Find Your Way Around In Costa Rica
“I think Ticos must be born with homing devices in their brains, like homing pigeons,” writes Costa Rica correspondent Lucy Culpepper.
“Both seem to be able to find their way back to base no matter how twisted around they get. They don’t need addresses, road names, or even maps…just a feeling for the lay of the land.
“I’ve been in Costa Rica with my family now for close to five weeks, and we seem to spend a lot of time driving around in circles and doubling back on the same roads. I think I have a good sense of direction, plus I had seven years of practice on poorly marked roads in Spain. But nothing compares to Costa Rica.
“To start, there are no clear and detailed road maps available of or in Costa Rica. Period. (Great business opportunity!)
“To complicate things further, homes, shops, and offices don’t have actual addresses, such as 30 Calle Mariposa. They have locations in relation to other, bigger buildings or entities. A typical address, for example, could be ‘200 meters east of the football pitch and 500 meters north of the church.’
“Even if you do have a street number (as in San Jose), the locals generally won’t know it. They might know the address by the name of the store on the corner, for example, which you won’t know because you’ve never been to that store…
“In my travels in Latin America, I have learned never to provide an answer to a question as part of the question. Asking, “Is the bank to the left?” probably will get you lost, because it’s too easy for your friendly Tico to say, ‘Si, señora,’ even when the bank is to the right.
“I don’t think they do it because they want to laugh at another gringo heading off in the wrong direction (though I’m sure that happens). It’s more to do with keeping face. They don’t want you to know that they don’t know either. So asking, ‘Which way is the bank?” is a safer bet. At least it makes the person think. The answer may well still be wrong, but at least you’ve improved your chances of getting a right one.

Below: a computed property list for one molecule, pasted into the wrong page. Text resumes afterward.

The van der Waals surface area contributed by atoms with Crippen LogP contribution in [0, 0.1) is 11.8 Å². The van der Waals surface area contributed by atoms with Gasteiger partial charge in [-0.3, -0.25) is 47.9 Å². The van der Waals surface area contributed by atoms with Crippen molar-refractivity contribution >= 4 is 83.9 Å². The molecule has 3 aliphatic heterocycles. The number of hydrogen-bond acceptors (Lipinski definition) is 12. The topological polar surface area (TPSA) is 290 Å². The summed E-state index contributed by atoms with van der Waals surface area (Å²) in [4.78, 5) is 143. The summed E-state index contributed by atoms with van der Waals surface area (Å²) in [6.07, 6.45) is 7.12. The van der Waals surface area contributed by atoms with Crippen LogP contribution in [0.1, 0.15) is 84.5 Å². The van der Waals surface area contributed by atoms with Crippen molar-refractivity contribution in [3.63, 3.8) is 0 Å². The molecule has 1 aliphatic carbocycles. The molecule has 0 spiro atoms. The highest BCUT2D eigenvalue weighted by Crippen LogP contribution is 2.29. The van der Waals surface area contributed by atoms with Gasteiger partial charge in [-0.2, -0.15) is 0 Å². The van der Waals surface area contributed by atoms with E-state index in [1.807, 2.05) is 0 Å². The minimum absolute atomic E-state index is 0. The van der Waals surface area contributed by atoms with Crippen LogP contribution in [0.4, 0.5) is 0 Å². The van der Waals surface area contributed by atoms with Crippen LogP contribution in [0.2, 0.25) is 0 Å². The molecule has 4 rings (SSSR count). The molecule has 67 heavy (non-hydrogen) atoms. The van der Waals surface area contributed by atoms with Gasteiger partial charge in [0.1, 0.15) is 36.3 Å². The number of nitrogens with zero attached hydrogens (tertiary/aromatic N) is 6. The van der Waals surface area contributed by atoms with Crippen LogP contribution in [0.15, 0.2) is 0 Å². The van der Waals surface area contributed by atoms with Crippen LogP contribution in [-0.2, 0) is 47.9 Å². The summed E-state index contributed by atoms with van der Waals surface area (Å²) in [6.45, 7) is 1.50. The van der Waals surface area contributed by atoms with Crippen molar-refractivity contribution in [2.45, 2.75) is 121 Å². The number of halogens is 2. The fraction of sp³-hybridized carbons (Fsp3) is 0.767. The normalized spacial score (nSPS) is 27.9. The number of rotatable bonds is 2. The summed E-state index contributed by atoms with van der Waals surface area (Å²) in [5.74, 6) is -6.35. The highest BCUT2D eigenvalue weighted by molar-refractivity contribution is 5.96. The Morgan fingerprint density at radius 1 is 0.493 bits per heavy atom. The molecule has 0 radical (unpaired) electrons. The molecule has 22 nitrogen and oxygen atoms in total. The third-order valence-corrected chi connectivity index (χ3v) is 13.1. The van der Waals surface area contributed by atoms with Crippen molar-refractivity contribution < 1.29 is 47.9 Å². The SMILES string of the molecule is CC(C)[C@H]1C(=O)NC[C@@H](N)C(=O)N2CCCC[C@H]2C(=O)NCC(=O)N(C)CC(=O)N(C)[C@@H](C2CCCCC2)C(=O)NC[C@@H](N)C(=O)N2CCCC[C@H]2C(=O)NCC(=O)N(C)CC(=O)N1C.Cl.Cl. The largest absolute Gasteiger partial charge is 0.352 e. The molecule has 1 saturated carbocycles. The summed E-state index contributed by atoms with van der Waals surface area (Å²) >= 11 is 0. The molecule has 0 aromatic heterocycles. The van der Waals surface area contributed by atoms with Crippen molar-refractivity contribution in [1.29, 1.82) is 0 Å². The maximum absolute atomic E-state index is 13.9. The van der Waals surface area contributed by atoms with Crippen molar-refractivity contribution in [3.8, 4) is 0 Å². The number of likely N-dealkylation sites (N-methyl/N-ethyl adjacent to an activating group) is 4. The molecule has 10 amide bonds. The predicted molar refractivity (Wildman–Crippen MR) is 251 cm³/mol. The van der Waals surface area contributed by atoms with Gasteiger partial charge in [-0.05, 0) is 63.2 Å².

“In the Central Valley, where we are located, every town and city seems to have more than one barrio (district) with the same name. There can be Santo Domingo de Heredia and Santo Domingo de Alajuela, but only the ‘Santo Domingo’ part appears on road signs.
“So the inevitable conversation goes like this:
“’Weren’t we just in Santo Domingo?’
“’Yes, 10 minutes ago.’
“’But, look, there’s the sign again. We must have missed the exit. Let’s go back…’
“If you and your co-pilot have navigational arguments at home, where roads are clearly marked, maps are reliable, and hosts have given you clear instructions…whatever you do, don’t attempt driving together in Costa Rica. It’s sure to lead to divorce.
“What can you do to cope?
“Buy the best quality road map of Costa Rica you can find as well in advance of your arrival in the country as possible. Then pin it up in your kitchen or study and look at it each day as you do your online research before getting here. I can recommend the Rough Guides’ ‘Map of Costa Rica & Panama,’ available online.
“When you arrive in Costa Rica, hire a guide to drive you around for two or three days to give yourself a chance to get oriented.
“Print off lots of mini-maps and annotate them with your own references and landmarks as you drive around with your guide.
“If the cardinal points are not your strength, also invest in a compass before you arrive here and get used to using it in your car. It’ll be your only hope for knowing which end is up once you hit these streets.
“I have heard from another expat that GPS does work here. He has a Garmin 330 and purchased his maps from www.navsatcr.com. You should also be able to rent GPS equipment through most of the major car rental companies.
“Finally, my best advice: Make sure you have a full tank of gas before you set off!”